All 13 new episodes will be released on Netflix at THE SAME TIME, so take a personal day and meet me at my house for frozen bananas, unlimited juice, and an AD marathon. This party’s gonna be off the hook.
If you truly love boy bands, you don’t love them in spite of ridiculousness like this. You love them BECAUSE of ridiculousness like this.
David Tennant’s performance in “Christmas Invasion”
I am in love with Doctor Who.
But back in Season 1 of the modern series, we were just in like. I made my way through it leisurely. It was a perfectly healthy relationship and we kept an appropriate emotional distance.
Then Rose Tyler absorbed the time vortex, and Nine died so that Ten could live. I met MY Doctor, and now not even sunlight could get between us. The moment I pledged my life to this series was when Ten was pleading the case of the human race to the Sycorax and realized he was actually reciting the lyrics to “Circle of Life.” There is no possible way to resist his precious face in this scene, science has proven it.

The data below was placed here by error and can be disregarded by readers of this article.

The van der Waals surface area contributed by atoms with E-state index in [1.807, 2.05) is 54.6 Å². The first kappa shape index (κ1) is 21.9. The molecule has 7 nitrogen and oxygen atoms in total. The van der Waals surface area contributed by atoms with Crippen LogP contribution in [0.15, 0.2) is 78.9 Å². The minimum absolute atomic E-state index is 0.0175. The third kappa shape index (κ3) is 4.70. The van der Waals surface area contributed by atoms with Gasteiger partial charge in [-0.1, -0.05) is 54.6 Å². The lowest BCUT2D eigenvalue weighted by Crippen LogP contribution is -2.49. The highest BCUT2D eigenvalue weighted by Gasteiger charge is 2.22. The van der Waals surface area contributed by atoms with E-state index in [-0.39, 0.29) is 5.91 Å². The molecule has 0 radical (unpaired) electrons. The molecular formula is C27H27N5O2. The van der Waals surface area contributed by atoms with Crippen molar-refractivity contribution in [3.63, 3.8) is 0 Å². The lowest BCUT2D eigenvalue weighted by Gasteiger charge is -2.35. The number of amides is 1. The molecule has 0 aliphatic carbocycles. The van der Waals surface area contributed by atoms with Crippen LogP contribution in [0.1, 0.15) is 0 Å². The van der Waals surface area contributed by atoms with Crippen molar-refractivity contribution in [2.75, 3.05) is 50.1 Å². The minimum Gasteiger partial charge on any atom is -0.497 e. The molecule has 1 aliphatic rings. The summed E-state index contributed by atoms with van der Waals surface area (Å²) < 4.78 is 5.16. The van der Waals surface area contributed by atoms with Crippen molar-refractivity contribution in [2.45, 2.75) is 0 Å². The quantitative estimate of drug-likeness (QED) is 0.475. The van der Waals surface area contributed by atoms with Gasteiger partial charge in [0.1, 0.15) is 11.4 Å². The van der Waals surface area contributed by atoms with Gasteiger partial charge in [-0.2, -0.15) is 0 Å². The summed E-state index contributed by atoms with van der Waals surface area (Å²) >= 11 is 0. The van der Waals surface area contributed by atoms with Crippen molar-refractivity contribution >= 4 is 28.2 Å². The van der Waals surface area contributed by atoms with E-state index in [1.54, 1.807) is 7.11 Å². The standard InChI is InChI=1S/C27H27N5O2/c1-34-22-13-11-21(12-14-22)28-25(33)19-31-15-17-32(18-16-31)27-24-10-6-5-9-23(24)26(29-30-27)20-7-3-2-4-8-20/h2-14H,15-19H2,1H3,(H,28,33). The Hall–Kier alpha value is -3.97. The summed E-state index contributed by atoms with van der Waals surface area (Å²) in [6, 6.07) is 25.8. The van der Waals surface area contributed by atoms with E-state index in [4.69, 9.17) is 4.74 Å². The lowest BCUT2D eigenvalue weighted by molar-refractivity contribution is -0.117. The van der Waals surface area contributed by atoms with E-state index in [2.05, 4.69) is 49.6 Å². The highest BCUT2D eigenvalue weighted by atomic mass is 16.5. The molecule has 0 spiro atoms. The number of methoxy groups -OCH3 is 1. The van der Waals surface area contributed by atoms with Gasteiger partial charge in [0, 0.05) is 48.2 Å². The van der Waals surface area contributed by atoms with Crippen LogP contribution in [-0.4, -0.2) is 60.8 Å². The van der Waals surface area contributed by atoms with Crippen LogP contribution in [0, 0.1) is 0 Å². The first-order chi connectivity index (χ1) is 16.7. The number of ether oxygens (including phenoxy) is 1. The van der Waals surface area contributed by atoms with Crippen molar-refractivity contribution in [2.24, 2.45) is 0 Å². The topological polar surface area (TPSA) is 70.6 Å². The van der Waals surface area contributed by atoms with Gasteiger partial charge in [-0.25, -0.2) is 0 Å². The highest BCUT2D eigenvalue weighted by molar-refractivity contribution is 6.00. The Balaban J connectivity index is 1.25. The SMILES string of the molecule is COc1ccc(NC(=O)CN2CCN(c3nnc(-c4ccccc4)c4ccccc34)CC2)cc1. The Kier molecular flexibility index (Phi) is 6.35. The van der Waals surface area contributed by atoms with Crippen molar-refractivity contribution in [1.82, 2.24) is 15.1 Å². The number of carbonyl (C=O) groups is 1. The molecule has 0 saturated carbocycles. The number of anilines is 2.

Besides saving the Earth, Ten’s main duty in this episode is to convince Rose to trust and love him again. The side effects of that onslaught of charm and adorable is that every other person who bears witness to it is also dumbstruck by his Time Lord magnetism. We’re all victims here, folks. That’s why we call them “life ruiners.”
I was a touch offended when Go On dissed female alt-rock this week. I’m a veteran of two Lilith Fairs (the good ones, not the recent reboot), because those ladies just spoke to an awkward, 15-year-old white girl.
Singer-songwriters still dominate my playlists, but now they’re mostly dudes. Give me a little Mraz, a little DeGraw, a little Mayer (yes, still). Maybe it means that I’ve lost touch with my sisters, or maybe we just don’t have this visible of a platform for these kinds of artists anymore. If there were a magic button and would replace Rihanna with Letters to Cleo in recent music history, I would totally press that button.